Blood of Thebes

By mikewhetnall All Rights Reserved ©

Fantasy / Adventure


Before Troy, and the songs of Achilles' wrath and Odysseus' wit; before the Argo set sail with heroes at her oars; before the birth of Heracles, mighty son of Zeus - even then, there were heroes. Even then, there were monsters. Blood of Thebes is the first in a series based upon the myths that surround the city of Thebes – a city rife with corruption, whose history long precedes the Trojan War. This first book follows various characters, in particular the blind prophet Tiresias, after the death of the King. It depicts the vicious rise of Echion and his son Pentheus as they attempt to steal the throne. Courage and cunning hold the city in their thrall as Kings are betrayed, oaths are broken and the gods are made flesh.


Screaming in the dark, and then – fire. Explosions ripped through the royal palace, strong enough to send cracks slithering through the marble facade. Flames burst and burned as slaves, stewards and serving-girls poured from the palace, desperate to escape. The city of Thebes flashed and flickered in the firelight; soldiers dropped their spears and seized buckets of sand and water. The flames ascended, a roaring tower churning smoke and ash out into the night. Everyone, royalty, citizens and soldiers, stood stunned as the palace began to collapse.

Everyone but the boy. Uncrossing his legs, he rose, as the fire danced in his eyes. His heart stabbed at the walls of his chest, urging him forward into the disaster. The rag he used to softened the hard stone streets was kicked aside as he hurtled against the flow of panicked Thebans. Echoes of the first explosion hung in the boy’s ears like the clanging of a bell, as he ran towards the palace gates, fighting the crowd. His eyes narrowed in the fire’s harsh light, arm raised against the glare. Survivors clutched at their recovered jewellery, or beat at their smoking clothes; some rolled in the gravel, while guards and volunteers slung water at the walls. Still his heart beat him forward. The palace doors were wide open, and above the noise of the fire, he heard screaming. The boy ran, into the gaping jaws of the blazing palace, dragged by inexorable destiny.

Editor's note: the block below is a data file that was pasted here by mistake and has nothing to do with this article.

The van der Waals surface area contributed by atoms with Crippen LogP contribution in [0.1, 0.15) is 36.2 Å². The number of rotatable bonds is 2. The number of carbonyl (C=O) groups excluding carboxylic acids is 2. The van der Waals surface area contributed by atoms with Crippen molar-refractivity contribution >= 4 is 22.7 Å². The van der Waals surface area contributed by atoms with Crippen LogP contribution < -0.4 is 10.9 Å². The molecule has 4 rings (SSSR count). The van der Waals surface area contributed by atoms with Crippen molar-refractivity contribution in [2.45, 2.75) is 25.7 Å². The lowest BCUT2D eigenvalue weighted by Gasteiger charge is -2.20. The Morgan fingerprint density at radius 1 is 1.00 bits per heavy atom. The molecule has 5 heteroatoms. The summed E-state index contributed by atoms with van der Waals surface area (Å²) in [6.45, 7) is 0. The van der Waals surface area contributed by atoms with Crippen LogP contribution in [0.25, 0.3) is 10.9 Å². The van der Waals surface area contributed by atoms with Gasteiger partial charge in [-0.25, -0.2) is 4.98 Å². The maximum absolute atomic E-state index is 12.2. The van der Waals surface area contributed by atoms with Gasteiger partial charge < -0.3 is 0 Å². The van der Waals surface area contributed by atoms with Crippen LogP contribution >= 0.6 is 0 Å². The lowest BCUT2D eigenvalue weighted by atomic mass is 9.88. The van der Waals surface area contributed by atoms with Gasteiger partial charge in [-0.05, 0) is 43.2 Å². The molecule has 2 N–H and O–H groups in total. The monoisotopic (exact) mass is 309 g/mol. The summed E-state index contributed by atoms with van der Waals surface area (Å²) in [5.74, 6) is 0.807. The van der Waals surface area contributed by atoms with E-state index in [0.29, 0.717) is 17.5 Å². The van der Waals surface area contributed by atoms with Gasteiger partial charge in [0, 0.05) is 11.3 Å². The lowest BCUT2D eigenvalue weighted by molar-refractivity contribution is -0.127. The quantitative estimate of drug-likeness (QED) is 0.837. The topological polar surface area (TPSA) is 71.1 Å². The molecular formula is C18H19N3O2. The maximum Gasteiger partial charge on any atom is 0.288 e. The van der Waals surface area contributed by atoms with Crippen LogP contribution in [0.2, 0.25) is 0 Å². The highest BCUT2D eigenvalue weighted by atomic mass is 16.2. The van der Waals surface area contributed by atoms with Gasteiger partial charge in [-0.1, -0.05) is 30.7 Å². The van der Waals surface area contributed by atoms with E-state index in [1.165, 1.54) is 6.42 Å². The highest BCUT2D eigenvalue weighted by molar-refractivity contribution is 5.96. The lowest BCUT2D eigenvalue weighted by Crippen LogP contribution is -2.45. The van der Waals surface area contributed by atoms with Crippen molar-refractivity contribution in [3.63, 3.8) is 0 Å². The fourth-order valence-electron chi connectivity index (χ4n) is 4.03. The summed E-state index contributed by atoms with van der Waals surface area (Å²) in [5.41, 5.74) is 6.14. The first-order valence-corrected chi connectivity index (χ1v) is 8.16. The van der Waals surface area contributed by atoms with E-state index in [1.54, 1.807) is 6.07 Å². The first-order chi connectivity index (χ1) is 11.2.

He could not breathe, and in seconds his skin’s sweat was blasted dry by wave after rolling wave of heat. His roughspun robes fell to the ground, but he forged ahead. His bare feet slapped on the cold marble floor, but even the stone was beginning to warm. Tapestries melted from the walls in flaming chunks, bindings buckling and groaning. He passed a group of servants, their eyes wide with terror, as they hobbled an ageing maid through the wreckage. The boy flew past, up the sweep of the curving staircase, while another thunderous explosion ripped through the building. Pillars and walls shuddered, dust and ash crumbling loose in the tremor’s wake. Still the screaming persisted; still the boy’s heart beat him forward. Two looters tried their luck, as the boy sprinted past the open doors of the treasury; above the roar of the flames, he heard them yelp as their hands touched hot gold. Servants gasped as the heat stole their breath, but the boy ran on; the screaming endured, and it was getting louder.